Eight injured in clashes outside Sofia HQ of Siderov’s Ataka

Written by on June 18, 2013 in Bulgaria - No comments

Eight people, reportedly including a member of the Gendarmerie, were injured outside the Sofia headquarters of Volen Siderov’s Ataka party as bottles and stones were thrown at a group of anti-government protesters on the night of June 17.

The tense situation continued past midnight, with large contingents of police keeping apart the protesters from the supporters of Bulgaria’s ultra-nationalist party, which the protesters see as culpable in the debacle surrounding the current Bulgarian Socialist Party government, which stays in place with the support of the Movement for Rights and Freedoms.

The protesters who went to Ataka headquarters were a group that apparently had come from the fourth consecutive night of demonstrations that attracted several thousand people to demand that the Plamen Oresharski administration step down.

Earlier, Siderov had illegally blocked off the street near his headquarters, addressing a crowd from behind a throng of his beefier supporters. The Interior Ministry confirmed to the media that the blocking off of the street had been illegal and said that it was investigating.

Later, the situation was aggravated as obscenities and objects were hurled. Those reportedly injured included an Ataka MP, Kristian Dimitrov.

Protesters, who blame Ataka for its vote that provided the quorum in Parliament that made the BSP government possible three weeks ago, shouted at the Ataka group that they were “Janissaries”, a reference to the force that was made up partly from Bulgarians under Ottoman rule. At the earlier mainstream part of the protest in central Sofia, outside the Cabinet office and Parliament, some protesters carried posters mocked-up to show Siderov wearing a fez.

Interior Minister Tsvetlin Yovchev told local media that police were seeking to stabilise the situation and to keep it from worsening.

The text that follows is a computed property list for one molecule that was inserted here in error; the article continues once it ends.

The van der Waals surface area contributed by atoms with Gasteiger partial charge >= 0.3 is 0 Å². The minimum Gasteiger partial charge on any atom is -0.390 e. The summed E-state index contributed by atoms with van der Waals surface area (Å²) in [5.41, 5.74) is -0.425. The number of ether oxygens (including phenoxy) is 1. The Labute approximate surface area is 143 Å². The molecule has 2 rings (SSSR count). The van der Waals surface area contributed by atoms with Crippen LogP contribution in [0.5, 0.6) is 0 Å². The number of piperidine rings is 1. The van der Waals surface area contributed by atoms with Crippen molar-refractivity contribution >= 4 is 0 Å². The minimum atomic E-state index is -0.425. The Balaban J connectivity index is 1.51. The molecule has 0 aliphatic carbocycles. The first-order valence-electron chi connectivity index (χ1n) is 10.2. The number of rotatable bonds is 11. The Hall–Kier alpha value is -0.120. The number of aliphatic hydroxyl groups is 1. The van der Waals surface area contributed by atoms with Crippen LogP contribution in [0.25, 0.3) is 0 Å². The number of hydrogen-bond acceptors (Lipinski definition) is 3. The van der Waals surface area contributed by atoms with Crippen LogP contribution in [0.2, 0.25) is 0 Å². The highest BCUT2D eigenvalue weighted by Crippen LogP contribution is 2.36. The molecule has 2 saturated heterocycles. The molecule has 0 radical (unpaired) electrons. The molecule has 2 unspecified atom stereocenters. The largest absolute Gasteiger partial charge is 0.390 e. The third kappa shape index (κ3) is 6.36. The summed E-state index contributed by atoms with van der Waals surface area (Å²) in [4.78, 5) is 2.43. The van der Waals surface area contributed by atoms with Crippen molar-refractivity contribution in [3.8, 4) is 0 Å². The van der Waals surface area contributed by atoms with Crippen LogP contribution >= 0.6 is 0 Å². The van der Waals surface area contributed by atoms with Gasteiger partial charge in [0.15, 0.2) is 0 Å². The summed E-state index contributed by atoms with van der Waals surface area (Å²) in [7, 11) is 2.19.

Speaking to journalists, while his head was sheltered by boards held by supporters to keep any flying objects from falling on it, Siderov pointed to the “aggression” of the protesters.

It was not the first time that Ataka’s headquarters have been the focus of protest since the BSP government, which includes MRF members, came into office. Soon after the administration was sworn in on May 29, a protest marched on Ataka headquarters, hurling abuse and objects at the building, prompting Siderov to hit out at authorities for failing to protect the building of his party.

Siderov has alleged that centre-right former ruling party GERB is behind the nationwide protests, seeking to destabilise the country,  a charge that GERB rejects. Siderov said that GERB and “organised crime groups” allied to Boiko Borissov’s party were seeking to provoke civil war in Bulgaria.

As events unfolded on the night of June 17, Siderov addressed the crowd, his words applauded by supporters and jeered by protesters.

A few days ago, amid the protests – organised in social networks and which with this exception have passed peacefully, with no clashes – warnings were issued online that agents provocateur would seek to engender an incident at Ataka headquarters.

(Photo: Clive Leviev-Sawyer)

 

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